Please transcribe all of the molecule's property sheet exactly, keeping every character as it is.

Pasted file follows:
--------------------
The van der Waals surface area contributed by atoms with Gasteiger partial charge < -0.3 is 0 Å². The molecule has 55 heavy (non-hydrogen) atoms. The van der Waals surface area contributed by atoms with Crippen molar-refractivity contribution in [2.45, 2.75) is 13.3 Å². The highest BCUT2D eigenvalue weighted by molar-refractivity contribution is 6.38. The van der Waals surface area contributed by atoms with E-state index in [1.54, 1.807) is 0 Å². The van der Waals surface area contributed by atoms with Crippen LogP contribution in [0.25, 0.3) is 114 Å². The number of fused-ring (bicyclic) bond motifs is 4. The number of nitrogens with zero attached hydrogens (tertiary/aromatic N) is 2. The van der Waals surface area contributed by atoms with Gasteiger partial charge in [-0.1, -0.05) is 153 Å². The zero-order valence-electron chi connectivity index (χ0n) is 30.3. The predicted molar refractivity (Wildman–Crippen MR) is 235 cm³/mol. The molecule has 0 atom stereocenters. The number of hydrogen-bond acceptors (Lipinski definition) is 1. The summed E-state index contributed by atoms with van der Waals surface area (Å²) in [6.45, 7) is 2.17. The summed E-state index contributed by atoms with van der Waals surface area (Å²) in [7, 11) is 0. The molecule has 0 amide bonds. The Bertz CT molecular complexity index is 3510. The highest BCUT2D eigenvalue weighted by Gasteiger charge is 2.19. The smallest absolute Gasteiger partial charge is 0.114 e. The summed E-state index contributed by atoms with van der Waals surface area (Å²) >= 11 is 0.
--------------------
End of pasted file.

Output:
The van der Waals surface area contributed by atoms with Gasteiger partial charge < -0.3 is 0 Å². The molecule has 55 heavy (non-hydrogen) atoms. The van der Waals surface area contributed by atoms with Crippen molar-refractivity contribution in [2.45, 2.75) is 13.3 Å². The highest BCUT2D eigenvalue weighted by molar-refractivity contribution is 6.38. The van der Waals surface area contributed by atoms with E-state index in [1.54, 1.807) is 0 Å². The van der Waals surface area contributed by atoms with Crippen LogP contribution in [0.25, 0.3) is 114 Å². The number of fused-ring (bicyclic) bond motifs is 4. The number of nitrogens with zero attached hydrogens (tertiary/aromatic N) is 2. The van der Waals surface area contributed by atoms with Gasteiger partial charge in [-0.1, -0.05) is 153 Å². The zero-order valence-electron chi connectivity index (χ0n) is 30.3. The predicted molar refractivity (Wildman–Crippen MR) is 235 cm³/mol. The molecule has 0 atom stereocenters. The number of hydrogen-bond acceptors (Lipinski definition) is 1. The summed E-state index contributed by atoms with van der Waals surface area (Å²) in [6.45, 7) is 2.17. The summed E-state index contributed by atoms with van der Waals surface area (Å²) in [7, 11) is 0. The molecule has 0 amide bonds. The Bertz CT molecular complexity index is 3510. The highest BCUT2D eigenvalue weighted by Gasteiger charge is 2.19. The smallest absolute Gasteiger partial charge is 0.114 e. The summed E-state index contributed by atoms with van der Waals surface area (Å²) >= 11 is 0.